Vesagas: Demystifying superstitions, demonic encounters

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Monday, October 31, 2011


A THIRD world country such as ours is heavily infested with superstitions. As a matter-of-fact, the mere sight of a black cat obstructing the path of our way is almost always approached with such a frightening omen of an impending misfortune.

Despite the contamination of Western Modernity and the irony of colonial mentality in our daily lives, the Philippines remains, at least in my opinion, a metaphysical nation.

For the past few weeks, as we commemorate “Undas”, the Philippine version of All-Souls’ Day, a great number of paranormal activities such as spirit-possessions, demonic encounters and psychic phenomena have once again dominated the broadcast media like a fever. Stories related to such are traditionally selling like pancakes during seasons of “Undas”.

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Just this Sunday, I watched three different news documentaries from two local giant television networks covering the horrific tales of individuals having said to have experienced a variety of paranormal encounters.

Having been trained in the discipline of sociology and anthropology for a time, I could not help but “test-drive” my working knowledge by critiquing what may seem an uncanny or eerie story for most with the use of a sociological eye and culling out sociological theories in an attempt to provide an intellectual explanation of the paranormal.

As early as the eighteenth century, sociologist August Comte hypothesized that the people’s way of thinking and knowing their world provides the kind of society in which they lived.

According to Comte, a society evolves into three stages: (1) Theological, wherein events that occur are explained in terms of supernatural interventions; (2) Metaphysical or the second stage of evolution wherein a rational, reasonable explanations to worldly phenomena exist but are not as readily observable on the phenomena themselves and the (3) Positive or Scientific, which Comte considered the ultimate stage, wherein individuals interpret things scientifically.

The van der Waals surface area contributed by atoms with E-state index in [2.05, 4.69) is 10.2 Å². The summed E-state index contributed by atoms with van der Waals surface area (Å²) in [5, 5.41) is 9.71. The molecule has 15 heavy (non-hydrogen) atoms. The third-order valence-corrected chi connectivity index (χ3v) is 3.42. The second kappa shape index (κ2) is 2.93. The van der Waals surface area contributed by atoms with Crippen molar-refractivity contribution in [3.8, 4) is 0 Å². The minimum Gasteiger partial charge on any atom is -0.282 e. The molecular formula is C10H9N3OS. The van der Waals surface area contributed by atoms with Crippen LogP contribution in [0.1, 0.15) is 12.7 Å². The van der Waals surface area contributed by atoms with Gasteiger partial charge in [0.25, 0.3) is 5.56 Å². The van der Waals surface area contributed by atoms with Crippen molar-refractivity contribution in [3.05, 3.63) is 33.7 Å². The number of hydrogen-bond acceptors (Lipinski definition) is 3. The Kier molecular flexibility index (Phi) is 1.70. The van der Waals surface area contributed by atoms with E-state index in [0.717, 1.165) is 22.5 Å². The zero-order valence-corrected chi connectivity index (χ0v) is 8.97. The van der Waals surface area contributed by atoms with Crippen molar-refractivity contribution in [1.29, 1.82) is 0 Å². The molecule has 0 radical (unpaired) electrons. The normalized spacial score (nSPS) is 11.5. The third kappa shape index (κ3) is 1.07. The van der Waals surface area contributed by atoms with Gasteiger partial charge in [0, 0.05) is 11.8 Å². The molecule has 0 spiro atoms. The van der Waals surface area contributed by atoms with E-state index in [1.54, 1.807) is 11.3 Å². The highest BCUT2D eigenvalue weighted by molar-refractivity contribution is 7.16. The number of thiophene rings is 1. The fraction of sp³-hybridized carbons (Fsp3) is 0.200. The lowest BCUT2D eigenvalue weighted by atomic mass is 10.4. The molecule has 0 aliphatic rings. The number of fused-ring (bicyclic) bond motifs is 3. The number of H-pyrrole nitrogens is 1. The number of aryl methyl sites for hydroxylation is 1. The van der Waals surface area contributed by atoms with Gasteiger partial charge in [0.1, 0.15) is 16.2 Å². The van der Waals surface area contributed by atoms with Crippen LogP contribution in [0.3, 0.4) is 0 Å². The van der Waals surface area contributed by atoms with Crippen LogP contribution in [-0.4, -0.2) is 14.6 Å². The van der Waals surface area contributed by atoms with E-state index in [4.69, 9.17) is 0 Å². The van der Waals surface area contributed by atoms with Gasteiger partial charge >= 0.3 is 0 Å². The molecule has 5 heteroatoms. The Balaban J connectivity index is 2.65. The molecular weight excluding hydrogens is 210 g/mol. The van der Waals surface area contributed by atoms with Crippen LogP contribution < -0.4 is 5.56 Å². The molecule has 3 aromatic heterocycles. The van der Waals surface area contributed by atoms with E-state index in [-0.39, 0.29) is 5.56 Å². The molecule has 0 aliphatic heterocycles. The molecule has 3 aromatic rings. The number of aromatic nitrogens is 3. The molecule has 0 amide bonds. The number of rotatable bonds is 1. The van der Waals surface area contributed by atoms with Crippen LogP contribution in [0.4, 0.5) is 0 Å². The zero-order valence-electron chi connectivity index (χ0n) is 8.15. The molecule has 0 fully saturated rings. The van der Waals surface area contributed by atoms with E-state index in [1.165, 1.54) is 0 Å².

Using Comte’s theory, it simply follows that if we keep believing on those ghostly encounters to explain the phenomena which are not readily explainable at this point of time such as those mass spirit possessions and exorcisms that have been exaggeratedly magnified by the media, then we are more likely to be trapped in the former more primitive forms of society since our thoughts give shape to the society we live in.

My professor in Cultural Anthropology once shared that religion may pertain to any set of attitudes, beliefs and practices pertaining to the supernatural power, whether that power be forces, gods, spirits, ghosts or demons.

Borrowing his definition of religion, it establishes the fact that the existence of religion precedes the belief on the superstitions including the supernatural.

Recalling the mass spirit possessions featured in television, all of the alleged victims were turned to the Church for exorcism, blessed with holy water or at least prayed over as the mode of remedy. Ultimately, a supreme being was called upon for healing supporting further the theory that religion is accountable to paranormal phenomena.

Psychological theories claim that religion is a way of reducing anxiety or as a means of satisfying a cognitive need for intellectual understanding while sociological theories suggest that religion stems from society and societal needs.